When Google announced its new Samsung-built 11.6-inch Chromebook Thursday critics noted the new mobile PC won't support 3G or 4G. But for road warriors who want baked-in cellular connectivity, it appears Google will in fact supply a 3G version of the new browser-in-a-box priced at $330, an extra $80 over the Wi-Fi-only price.
The 3G version is available on Amazon and Newegg at this time. Best Buy and Tiger Direct, the two other retailers tapped to carry the new Chromebook, don't appear to be carrying the device. Newegg lists October 31 as the release date for the 3G version.
The two devices appear to have the same specs, including an 11.6-inch screen with 1366 by 768 resolution, 2GB of RAM, 16GB of onboard storage, one each USB 2.0 and USB 3.0 port, HDMI out, a Webcam, and 802.11a/b/g/n Wi-Fi. Google is also offering new Chromebook buyers 12 free Gogo inflight passes and 100GB of Google Drive storage for two years. Based on Google's current pricing, 100GB on Google Drive would cost you $60 per year after the freebie period.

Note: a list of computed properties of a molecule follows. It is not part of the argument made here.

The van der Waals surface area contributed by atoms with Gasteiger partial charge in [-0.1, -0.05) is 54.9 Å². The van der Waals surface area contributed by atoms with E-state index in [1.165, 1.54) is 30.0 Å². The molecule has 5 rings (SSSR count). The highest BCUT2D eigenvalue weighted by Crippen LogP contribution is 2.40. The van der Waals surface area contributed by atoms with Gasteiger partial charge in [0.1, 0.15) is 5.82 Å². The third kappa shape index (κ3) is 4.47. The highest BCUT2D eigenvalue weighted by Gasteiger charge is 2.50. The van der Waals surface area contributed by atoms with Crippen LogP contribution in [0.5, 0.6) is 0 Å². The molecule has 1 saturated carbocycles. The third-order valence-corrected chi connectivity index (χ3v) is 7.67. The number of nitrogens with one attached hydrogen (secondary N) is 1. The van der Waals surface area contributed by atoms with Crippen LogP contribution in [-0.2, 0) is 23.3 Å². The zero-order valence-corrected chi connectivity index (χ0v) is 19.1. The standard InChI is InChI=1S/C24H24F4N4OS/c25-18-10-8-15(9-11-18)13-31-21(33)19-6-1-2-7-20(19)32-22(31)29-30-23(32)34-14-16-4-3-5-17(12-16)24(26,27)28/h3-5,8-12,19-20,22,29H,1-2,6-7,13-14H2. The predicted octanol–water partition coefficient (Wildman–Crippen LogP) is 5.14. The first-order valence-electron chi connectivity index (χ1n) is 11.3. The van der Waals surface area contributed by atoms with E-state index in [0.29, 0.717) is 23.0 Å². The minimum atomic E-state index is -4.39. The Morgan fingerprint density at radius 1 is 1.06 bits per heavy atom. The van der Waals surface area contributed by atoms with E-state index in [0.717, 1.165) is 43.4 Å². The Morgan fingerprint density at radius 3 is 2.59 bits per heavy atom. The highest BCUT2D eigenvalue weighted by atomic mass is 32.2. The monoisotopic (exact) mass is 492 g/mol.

The big difference between the Wi-Fi-only and built-in 3G version, other than connectivity options, may be the processor, but that is not clear. Both laptops have an ARM-based dual-core 1.7GHz Samsung Exynos chip, but according to Amazon's listings the Wi-Fi-only version uses the Exynos 5250, while the 3G model has an Exynos 4210. That may be a misprint as Samsung's site lists the Exynos 4 line as maxing out at 1.2GHz. Both Exynos chips are dual-core processors, but the 5250 uses the newer Cortex A15 architecture, while the 4210 is based on the Cortex A9.
The 3G-enabled version of Samsung's Chromebook appearing on Amazon was first reported by The Verge.